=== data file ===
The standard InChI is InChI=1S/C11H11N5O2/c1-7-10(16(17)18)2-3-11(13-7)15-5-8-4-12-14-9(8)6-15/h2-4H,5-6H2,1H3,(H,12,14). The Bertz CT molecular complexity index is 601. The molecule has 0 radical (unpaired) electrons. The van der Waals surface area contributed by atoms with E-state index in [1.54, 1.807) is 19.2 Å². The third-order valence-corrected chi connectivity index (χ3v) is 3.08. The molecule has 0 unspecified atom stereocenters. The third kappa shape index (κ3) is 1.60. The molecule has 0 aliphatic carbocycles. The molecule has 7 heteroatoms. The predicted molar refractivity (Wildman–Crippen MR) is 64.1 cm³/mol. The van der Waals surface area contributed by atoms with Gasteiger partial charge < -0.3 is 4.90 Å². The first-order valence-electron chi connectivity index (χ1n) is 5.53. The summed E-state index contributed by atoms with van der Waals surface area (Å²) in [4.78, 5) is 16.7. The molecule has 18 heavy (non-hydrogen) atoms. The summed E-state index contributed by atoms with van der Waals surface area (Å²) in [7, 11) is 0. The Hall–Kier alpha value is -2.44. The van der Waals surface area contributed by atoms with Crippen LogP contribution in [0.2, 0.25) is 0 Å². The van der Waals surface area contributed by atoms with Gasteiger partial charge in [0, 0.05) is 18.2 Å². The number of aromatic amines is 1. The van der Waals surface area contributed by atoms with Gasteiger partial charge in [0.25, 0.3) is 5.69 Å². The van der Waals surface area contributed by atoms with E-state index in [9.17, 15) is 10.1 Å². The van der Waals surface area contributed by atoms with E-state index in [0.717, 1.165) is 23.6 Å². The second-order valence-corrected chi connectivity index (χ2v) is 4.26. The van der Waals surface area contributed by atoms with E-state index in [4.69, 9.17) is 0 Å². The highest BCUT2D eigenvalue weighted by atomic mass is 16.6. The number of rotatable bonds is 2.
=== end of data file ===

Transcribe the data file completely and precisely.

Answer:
The standard InChI is InChI=1S/C11H11N5O2/c1-7-10(16(17)18)2-3-11(13-7)15-5-8-4-12-14-9(8)6-15/h2-4H,5-6H2,1H3,(H,12,14). The Bertz CT molecular complexity index is 601. The molecule has 0 radical (unpaired) electrons. The van der Waals surface area contributed by atoms with E-state index in [1.54, 1.807) is 19.2 Å². The third-order valence-corrected chi connectivity index (χ3v) is 3.08. The molecule has 0 unspecified atom stereocenters. The third kappa shape index (κ3) is 1.60. The molecule has 0 aliphatic carbocycles. The molecule has 7 heteroatoms. The predicted molar refractivity (Wildman–Crippen MR) is 64.1 cm³/mol. The van der Waals surface area contributed by atoms with Gasteiger partial charge < -0.3 is 4.90 Å². The first-order valence-electron chi connectivity index (χ1n) is 5.53. The summed E-state index contributed by atoms with van der Waals surface area (Å²) in [4.78, 5) is 16.7. The molecule has 18 heavy (non-hydrogen) atoms. The summed E-state index contributed by atoms with van der Waals surface area (Å²) in [7, 11) is 0. The Hall–Kier alpha value is -2.44. The van der Waals surface area contributed by atoms with Crippen LogP contribution in [0.2, 0.25) is 0 Å². The van der Waals surface area contributed by atoms with Gasteiger partial charge in [0, 0.05) is 18.2 Å². The number of aromatic amines is 1. The van der Waals surface area contributed by atoms with Gasteiger partial charge in [0.25, 0.3) is 5.69 Å². The van der Waals surface area contributed by atoms with E-state index in [9.17, 15) is 10.1 Å². The van der Waals surface area contributed by atoms with E-state index in [0.717, 1.165) is 23.6 Å². The second-order valence-corrected chi connectivity index (χ2v) is 4.26. The van der Waals surface area contributed by atoms with E-state index in [4.69, 9.17) is 0 Å². The highest BCUT2D eigenvalue weighted by atomic mass is 16.6. The number of rotatable bonds is 2.